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F o r t h e p a s t y e a r, t h e P o r c h W r i t e r s ’ C o l l e c t i v e h a s s p o n s o r e d a

series of creative writing workshops for immigrants and refugees i n N a s h v i l l e . T h e p a r t i c i p a n t s h a v e w r i t t e n f i c t i o n , m e m o i r, a n d

p o e t r y — p i e c e s t h a t a r e i n s p i r i n g , f u n n y, i n s i g h t f u l , a n d d e v a s t a t i n g . The writers have come from many different countries, for as many r e a s o n s : f o r e d u c a t i o n , f o r o p p o r t u n i t y, f o r s a f e t y, f o r l o v e . T h e y write because they have stories to tell, because creating art is a fundamental human desire, and because no one else can write

q u i t e l i k e t h e y d o . I t ’s b e e n a p r i v i l e g e t o l e a d t h e s e w o r k s h o p s , t o get to know these writers and their work, and now to introduce their writing in the pages of this magazine. —Anna Silverstein

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DESTINATION by Tarek Al Hamami, Syria My story starts in Damascus, Syria. I didn’t have a choice where it began, just like I didn’t have a choice what my religion was, what my family was like, or if I was circumcised or not. At seventeen I landed at JFK; Brooklyn was the destination. My first night lying in bed with no war noise outside took a minute to process. The next morning I went to work and I met the first Jewish person in my life. It was the total opposite of what we were taught in school back home. Man, was he cool—he spoke Arabic with a Syrian accent, and that changed my perspective on so many things. How can we judge something without experiencing it fully? The South was next. Destination: Nashville. It was nice, but boy, does the public transportation suck. I don’t think I had culture shock from Damascus to Brooklyn, but definitely from Brooklyn to Bellevue. People often ask me, “Where do you call home?” So far, I haven’t found an answer and might never find one. I’ve heard that once you leave home, especially if staying wasn’t an option, there’s no place called home anymore—even home itself.

BRUNA by Viviana Luison, Italy Her name was Bruna and nobody remem-

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bered her last name. There were other Brunas around, all mentioned with their husband’s last name, like Mrs. Bruna Bianchi, or associated with their parent’s name, like Bruna Zorzi, daughter of Mario Zorzi. Only one person was known as “the Bruna.” She had always been old, even when the old people in town were young. A character of mystery. No one really knew where she came from or what family she belonged to, but she surely knew everything about everyone, and like a radio broadcaster transmitted her information. She wasn’t a big woman by stature but by personality.  Her piercing black eyes could spot you from a distance, knowing what time you had come home and what boy was in your car. Her skin was dark and weathered by work outdoors, tending plants and animals, and from barely bathing. She owned just one set of clothes: a long black skirt, shoes showing her crooked toes, a green shirt with rolled-up sleeves that came down for winter, an apron with a front pocket. Anything could come out of it: a sharpened knife, feet of a chicken, fresh strawberries, or a paper with someone’s name in case you randomly needed a recommendation for a carpenter.  Bruna left an indelible imprint in my childhood memory, and when I go home,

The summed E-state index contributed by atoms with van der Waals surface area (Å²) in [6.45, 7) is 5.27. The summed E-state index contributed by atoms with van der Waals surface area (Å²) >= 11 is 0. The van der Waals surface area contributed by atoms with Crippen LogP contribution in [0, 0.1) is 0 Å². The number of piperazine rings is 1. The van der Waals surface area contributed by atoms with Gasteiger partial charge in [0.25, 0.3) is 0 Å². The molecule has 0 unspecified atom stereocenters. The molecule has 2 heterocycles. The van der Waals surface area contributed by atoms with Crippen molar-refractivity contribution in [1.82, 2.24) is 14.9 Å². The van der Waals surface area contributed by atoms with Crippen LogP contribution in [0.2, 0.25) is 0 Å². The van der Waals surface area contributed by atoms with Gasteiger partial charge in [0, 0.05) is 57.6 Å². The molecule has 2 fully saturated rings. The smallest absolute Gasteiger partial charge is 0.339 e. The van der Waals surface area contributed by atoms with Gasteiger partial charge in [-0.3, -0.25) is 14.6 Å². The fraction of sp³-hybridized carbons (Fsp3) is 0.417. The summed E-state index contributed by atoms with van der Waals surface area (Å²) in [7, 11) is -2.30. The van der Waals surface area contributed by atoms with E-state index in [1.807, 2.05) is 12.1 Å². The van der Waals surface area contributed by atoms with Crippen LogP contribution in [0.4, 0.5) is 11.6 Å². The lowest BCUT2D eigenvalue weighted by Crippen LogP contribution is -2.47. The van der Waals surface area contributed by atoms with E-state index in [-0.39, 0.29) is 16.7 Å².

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I still expect her to exit her door and with her toothless grin, yell: “Home for two weeks, aren’t you, kid?”

MY MIND by Sheyla Zito, Brazil My mind is the equivalent of having baskets and baskets of dirty clothes spread all over the living room floor, the dog walking around, stepping on them, the microwave screaming to remove whatever is inside, the doorbell and the telephone ringing, all at the same time. That is my perfect state of mind to start writing. I sit in my sacred place, my sanctuary. I grab my computer and start typing. Not afraid of what is coming. Little by little, words appear. I don’t think about what I am writing. I just type. My mind guides me, my fingers obey; they seem to work perfectly together. Little by little, the clothes start to group by color and move to the laundry room, the dog lies down in her bed, all the sounds silence in my mind and even the real ones become mute. Writing has become my safe place. The place where I have some kind of control. I don’t know what I will produce, only that I will start and surely something will come. Probably not what I anticipated or what I was thinking about before, but what I was supposed to write all along and did not know yet.

A HIDDEN WORLD

could prosper and create a better future for their children. The United States was the land of all people, and I was excited to live in a place with such rich culture that is so often hidden from the outside world.

LEARNING TO LIVE by Dikshya Bastakoty, Nepal Neera sat at the window, sipping coffee and watching the pigeons pick at the grains of rice she had left out on the terrace for them. For the first time in more than thirty years, she had nobody to cook for or take care of. Her time was truly hers. Since getting married at age twentyfive, she had taken care of her husband, raised four children, and then cared for her aging parents. Now, with children grown and in foreign countries, parents and husband gone, she was free of all the responsibilities that she had borne—sometimes grudgingly—all those years. Now that she had the time to rekindle old interests, nothing struck her fancy. Neera had read a lot when she was young, but no particular book excited her now. She had been a good swimmer, but that too had been years ago. She had loved traveling, but that felt intimidating now. Everything seemed too adventurous, too foreign, too unusual. She had thought her grief was over losing her mother—it had only been a few weeks since her mother had passed after a long, difficult fight with cancer—but as she went through her old pictures and remembered the forgotten dreams, she realized she was really grieving for herself. Surrounded by loved ones, she had lost herself. She had forgotten how to live for herself, and now at the age of fifty-two, she had to learn to live, again.